IN OTHER WORDS | Things Are Gonna Get Easier

O-o-h child things are gonna get easier
O-o-h child things’ll get brighter

The other day my eldest, my tween, said to me (in high-pitched, really fast stress voice) “You and Daddy treat me like a like grown up when I want to be a child and a child when I want to be a grown up. It’s not fair.” This was after asking me to make him a sandwich, something he is more than capable of doing himself. And, I had said as much. And, I was already doing seven other things. I was about to get into it with him, and then I stopped. I took in all five feet, ten inches of my baby boy in his Weezer glasses and his cool Beatles 60’s haircut. And his face was all red and he dragged the bar stool across the kitchen tile and sat down in a humph.

I went over and put my arms around him. “Oh, sweetie, it’s hard to be in between, isn’t it?” “Un huh,” he said nodding into my hug. “I know,” I said. “It’s confusing sometimes because you’re not sure who you are. But you’re capable and awesome. And, you also feel like a kid sometimes. It’s OK. That’s what it feels like to be twelve.” And we stayed interlocked for a few seconds and then he leaned his head back, gave me a kiss and went on to eat his sandwich. The sandwich he’d made for himself.

A few nights ago, my youngest, my nine year old, had a rough night. He’s been having them consistently since suffering a concussion six months ago. After a slow recovery, after the neurologist proclaimed his brain healed, he’s had issues with insomnia and headaches. A lingering, unwelcome bonus, apparently normal after a head injury. He also has other neurological issues. The perfect storm of brain switches and triggers to lead to insomnia and headaches. It’s been rough and scary. I wanted to comfort him. He’d get so upset about not being able to sleep and it would spiral. For too long, I cuddled him to sleep, after hours of back and forth to his bedroom, every minute of my evening taken up in care-taking, stressing my body, my emotional state, and my marriage.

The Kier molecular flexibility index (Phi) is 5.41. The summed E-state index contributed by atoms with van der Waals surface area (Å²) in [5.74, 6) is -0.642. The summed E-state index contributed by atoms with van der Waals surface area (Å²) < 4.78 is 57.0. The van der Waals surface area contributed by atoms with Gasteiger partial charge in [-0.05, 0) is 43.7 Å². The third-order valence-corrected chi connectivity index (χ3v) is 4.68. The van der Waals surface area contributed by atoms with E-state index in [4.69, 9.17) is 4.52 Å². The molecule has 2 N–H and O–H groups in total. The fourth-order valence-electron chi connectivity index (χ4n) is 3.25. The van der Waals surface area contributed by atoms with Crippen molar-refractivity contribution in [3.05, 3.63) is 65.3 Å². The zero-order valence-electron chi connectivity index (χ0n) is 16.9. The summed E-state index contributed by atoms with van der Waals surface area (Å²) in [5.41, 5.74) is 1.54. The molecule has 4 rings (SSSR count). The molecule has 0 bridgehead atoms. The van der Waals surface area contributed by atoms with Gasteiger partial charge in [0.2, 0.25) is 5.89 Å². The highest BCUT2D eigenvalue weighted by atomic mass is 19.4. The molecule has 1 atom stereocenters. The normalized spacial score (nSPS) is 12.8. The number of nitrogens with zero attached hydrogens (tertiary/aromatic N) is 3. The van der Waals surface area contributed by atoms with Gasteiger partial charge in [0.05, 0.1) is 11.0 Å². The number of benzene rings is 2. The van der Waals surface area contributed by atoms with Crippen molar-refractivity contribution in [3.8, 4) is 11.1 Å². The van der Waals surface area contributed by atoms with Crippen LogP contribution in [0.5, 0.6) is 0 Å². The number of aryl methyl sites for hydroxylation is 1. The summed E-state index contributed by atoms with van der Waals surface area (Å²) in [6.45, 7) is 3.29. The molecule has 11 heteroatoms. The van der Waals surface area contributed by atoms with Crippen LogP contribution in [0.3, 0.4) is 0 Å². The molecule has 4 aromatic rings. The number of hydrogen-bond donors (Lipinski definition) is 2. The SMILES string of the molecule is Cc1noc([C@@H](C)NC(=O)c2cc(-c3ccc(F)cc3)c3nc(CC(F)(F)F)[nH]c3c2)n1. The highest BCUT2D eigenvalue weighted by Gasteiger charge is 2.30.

Lots of advice, routines, and plans later and the headaches are mostly gone, but the insomnia lingers. We developed a specific plan with the doctor (an independent plan taking me out of the picture, no excessive cuddling, Mom gets her night back) and he’s been doing really well. But, a few days ago, he had a hard night. That’s all, it was just a hard night. In the past a misstep would have sent me reeling. Instead I acted on instinct (and fatigue) and climbed into bed with my over-exhausted boy. By the time I got to him, it was so late, for both of us. His eyes were red-rimmed, weary with tears, his body almost limp. Within seconds he was breathing heavily.

Later, in bed, I thought about that song, “O-o-h Child.” A friend had reminded me of it and I’d been watching the same YouTube video of The Five Stairsteps on Soul Train, tearing up with every view. I realized that he didn’t need a refresher course on the “plan.” He didn’t need another sit down. He just needed to know that things would get easier. And, that he’s not completely on his own.

Last night, he started his pre-bedtime routine. He read on his beanbag chair. The next step is to get into bed when he gets drowsy. But, he’s a little kid. He might be drowsy, but he also wants to read. So, he’d push it. He’d power through the drowsy and read one more chapter. Last night, at nine, after he’d been reading for thirty minutes and was, I knew, exhausted from a busy day, I stopped by his room. “Hey bud.” Sure enough, he’d moved on to a new book. “Time to climb in.” Not a second of resistance, he moaned a little and climbed into bed. “Goodnight Mommy. I love you.”

Someday we’ll get it together and we’ll get it undone
Someday when the world is much brighter.

O-o-h Child copyright The Five Stairsteps.


  1. says:

    Hey – you’ve been busy…… that song. I’ll have to look it up. How does it feel writing about your experiences? Does it take the stress away? Does it help ground you? Just wondering. Don’t you wish you had a mom like you? i know i do….J


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